“Send your subscribers some Christmas cheer with Holiday Mail. Easy and fun to customize.”
[PSD] Folio web 2.0 style
“This is a layered .PSD template with Web 2.0 look&feel for agencies, architects and motion media designers.”
“Silicon App template has been specially crafted with a software application theme in mind, be it a mobile* or a standard desktop product*.
With its professional look and feel your application will stand apart from the crowd, whether it is destined for Windows / Mac Operating Systems or for mobile platforms like IPhone / Android.”
[WordPress] Picco Wordpress Portfolio and Blog
Theme Options Page, jQuery Graphic Slider, Blog/Portfolio/Services pages, Featured Posts on Home Page, Twitter Implementation Widget Enabled and more features.
[PHP Scripts] Ajax Store Locator
“A fully featured Ajax Store Locator that uses Google Maps to find the nearest Store given an address or postcode. Has a password protected admin panel that is used to list all Stores in the database and the ability to add/edit/delete Stores.”
More Great ThemeForest Items
These are some seriously great templates, themes and scripts but don’t forget that there’s lots more! View them here!
This week’s fantastic blog posts.
- Marketplace API Round-up
- Free File of the Month: December, 2009
- IE 6 Compliance Now Optional for Authors
- New Featured Author of the Week: Imaginem
Chatter In The Forest
Here’s some notable forum threads you might’ve missed.
- We’re Hiring a Java Reviewer
- Buy Now, Better Deposit Expiry and Fees for Bank Transfer Payments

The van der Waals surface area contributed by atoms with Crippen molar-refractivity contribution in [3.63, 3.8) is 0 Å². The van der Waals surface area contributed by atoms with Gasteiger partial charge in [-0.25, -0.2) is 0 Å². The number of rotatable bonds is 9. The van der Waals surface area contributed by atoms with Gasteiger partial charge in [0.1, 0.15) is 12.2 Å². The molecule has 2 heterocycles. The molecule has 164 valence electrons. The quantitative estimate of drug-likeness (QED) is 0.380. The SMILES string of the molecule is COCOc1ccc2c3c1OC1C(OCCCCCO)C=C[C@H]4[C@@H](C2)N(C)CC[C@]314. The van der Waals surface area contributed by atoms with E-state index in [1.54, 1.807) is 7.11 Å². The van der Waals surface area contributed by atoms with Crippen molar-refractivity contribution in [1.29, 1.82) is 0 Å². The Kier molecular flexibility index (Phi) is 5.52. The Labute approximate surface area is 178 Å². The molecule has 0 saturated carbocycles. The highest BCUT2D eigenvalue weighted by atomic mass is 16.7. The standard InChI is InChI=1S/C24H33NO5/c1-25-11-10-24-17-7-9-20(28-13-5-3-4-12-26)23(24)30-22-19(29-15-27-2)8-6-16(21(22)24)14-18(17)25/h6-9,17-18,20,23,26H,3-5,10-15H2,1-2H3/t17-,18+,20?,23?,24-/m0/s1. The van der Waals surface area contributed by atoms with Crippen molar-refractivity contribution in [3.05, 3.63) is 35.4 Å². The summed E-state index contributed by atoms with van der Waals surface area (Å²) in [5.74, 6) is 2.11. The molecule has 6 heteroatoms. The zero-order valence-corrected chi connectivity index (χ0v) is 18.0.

- Got that urge to buy something… right now?
- Super Important: Do You Have A Safe Password?
- IE 6 Compliance Now Optional for Authors
- Top Secret Info Regarding CodeCanyon
- How a Web Design Goes Straight to Hell
- Envato, Launch Gear Garden?
There’s a tremendous amount of information on the web and it’s not always easy to find the cream of the crop. Here are some great tutorials and articles from around the web that are definitely worth checking out.
CSS sprites can dramatically increase a website’s performance, and with jQuery, we can implement awesome transition effects easily. Let’s get started.
As designers, we all know that a minimalist design can achieve beautiful results.
Still, many designers have trouble creating one; either they have a hard time making a page with so few elements look good or the final result just doesn’t look “complete.”
There are many articles on the Web about minimalism and this article aims to help you achieve a minimalist design that is beautiful but not bare.
To top it off, we’ll present a small showcase of minimalist designs, so that you can analyze why some designs work and others don’t.
Learning CSS and how to use it effectively can be a reasonably easy thing to do for a beginning web developer. In the hands of a seasoned professional, CSS can be stretched and pushed it to its limits where it can seem complicated and yet perfect at the same time.
Being able to adapt to new ideas and different techniques, as well as seeking new solutions to old problems is part and parcel of being a web designer. And with the speed at which CSS development is constantly moving, keeping up with new developments can be challenging.
In this article, we’ll bring you up to date with the latest in CSS development through a collection of fresh CSS tutorials, techniques, and resources. We hope this extensive list will teach you something new, or else remind you of some methods you haven’t used for a while.
Have you ever looked at a web site and immediately been impressed with it’s design? Then you take a closer look and discover what really makes it amazing. It’s the subtle details. Some designers are great at including this in their designs. These types of designers are border line perfectionists and aren’t afraid to make full use of the zoom tool and 1px brush size in Photoshop. In this article, we will look at several ways subtle details are being used in web designs to take them from great…to amazing.